An LE Group spokesman says: “The acquisition phase has come to an end for us. The purchase of Seeboard was a significant part of the jigsaw and completes the group’s picture. We have now increased our customer base and distribution network and the restructure will put us in a better position to be a successful long-term player in the market.”

While LE Group has a significant presence in the South through the LE, SWEB and Seeboard brands, it had been hoping to attract customers across the country by pushing Virgin as a national brand. But rivals claim that LE may be forced by Branson’s Virgin Group to drop the Virgin name, after complaints that thousands of residents were conned into buying gas and electricity with hard-sell tactics. The two companies are in talks over the use of the Virgin brand (MW August 1).

Analysts claim that it is unlikely LE Group will drop any of its three regional brands, replacing it with one.

Frost & Sullivan energy consultant Klaus Huhn says: “Branding is a tricky business in the energy sector. For instance, the average UK household might not want to buy their electricity from EdF, which is French.”

Another City analyst says: “The regional brands that LE Group has are extremely strong, so I do not think it will make sense to axe them, even in the long term.”

But rival npower, which is now owned by Germany’s RWE, has been investing heavily in advertising and sponsorship to establish national brand recognition and expand its 7 million customer base. It is second only to Centrica, which has 5.5 million electricity and 13 million gas customers.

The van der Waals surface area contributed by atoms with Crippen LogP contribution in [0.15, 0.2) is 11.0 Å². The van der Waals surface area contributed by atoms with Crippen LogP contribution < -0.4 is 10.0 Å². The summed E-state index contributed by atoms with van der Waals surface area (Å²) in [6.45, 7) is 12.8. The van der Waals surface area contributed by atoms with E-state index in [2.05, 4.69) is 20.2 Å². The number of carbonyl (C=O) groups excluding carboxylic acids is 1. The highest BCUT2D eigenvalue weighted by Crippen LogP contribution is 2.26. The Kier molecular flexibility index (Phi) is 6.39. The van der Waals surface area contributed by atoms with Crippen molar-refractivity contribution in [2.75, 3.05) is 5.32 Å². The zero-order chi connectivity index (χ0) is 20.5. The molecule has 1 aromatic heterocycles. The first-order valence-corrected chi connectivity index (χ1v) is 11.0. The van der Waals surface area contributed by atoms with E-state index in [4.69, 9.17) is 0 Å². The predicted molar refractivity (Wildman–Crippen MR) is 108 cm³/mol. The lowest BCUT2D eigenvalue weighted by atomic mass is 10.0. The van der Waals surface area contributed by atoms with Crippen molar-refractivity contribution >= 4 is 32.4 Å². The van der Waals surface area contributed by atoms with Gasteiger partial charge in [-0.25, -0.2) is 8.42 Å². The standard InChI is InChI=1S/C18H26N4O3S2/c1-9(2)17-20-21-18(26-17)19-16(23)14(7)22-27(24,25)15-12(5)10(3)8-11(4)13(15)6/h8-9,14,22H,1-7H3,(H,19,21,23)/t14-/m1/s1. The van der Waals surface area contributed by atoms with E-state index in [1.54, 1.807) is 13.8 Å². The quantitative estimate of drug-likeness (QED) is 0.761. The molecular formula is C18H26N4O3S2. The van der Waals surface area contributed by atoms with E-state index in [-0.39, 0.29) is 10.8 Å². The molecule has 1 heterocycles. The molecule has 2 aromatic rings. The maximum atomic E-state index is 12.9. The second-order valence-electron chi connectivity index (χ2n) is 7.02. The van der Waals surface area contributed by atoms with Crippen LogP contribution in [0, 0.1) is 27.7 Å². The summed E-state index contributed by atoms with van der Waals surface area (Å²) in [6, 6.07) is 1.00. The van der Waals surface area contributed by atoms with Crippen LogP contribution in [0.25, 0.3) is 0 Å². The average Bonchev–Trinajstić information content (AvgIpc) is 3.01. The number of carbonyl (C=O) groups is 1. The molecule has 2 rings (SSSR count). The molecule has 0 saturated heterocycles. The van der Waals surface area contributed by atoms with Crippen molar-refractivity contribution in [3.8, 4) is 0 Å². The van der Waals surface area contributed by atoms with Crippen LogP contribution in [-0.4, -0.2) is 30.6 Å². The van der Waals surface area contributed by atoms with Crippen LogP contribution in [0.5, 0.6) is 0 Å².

Centrica is hoping to take its battle for new customers overseas onto the homeground of foreign rivals, which have secured a foothold in the UK market through acquisition. It is lobbying in conjunction with the UK Government to force countries such as France and Germany to drop protectionist legislation preventing UK utility companies entering their markets.

A City analyst predicts there will be further consolidation in the utility sector once the rest of Europe is opened up to competition. However, he adds: “Before that happens, there will still be opportunities to grow in this market. The best and the cheapest way forward is through organic growth.”

Huhn agrees, suggesting that the way forward is to expand into other areas such as telecoms and home services.

But some analysts believe that interest in the sale of Seeboard for &£1.39bn – bids were reportedly received from US-owned TXU; German utility company Eon, which owns Powergen in the UK; Scottish & Southern, as well as LE – indicates there is still scope for growth through acquisition in the UK market. They claim that Scottish & Southern could be the next energy company to be taken over, although S&S denies it is up for sale.

Though EdF’s LE Group has said that its acquisition phase has come to an end, its rivals may want to catch up with the French giant, triggering a further wave of consolidation in the highly competitive UK gas and electricity market.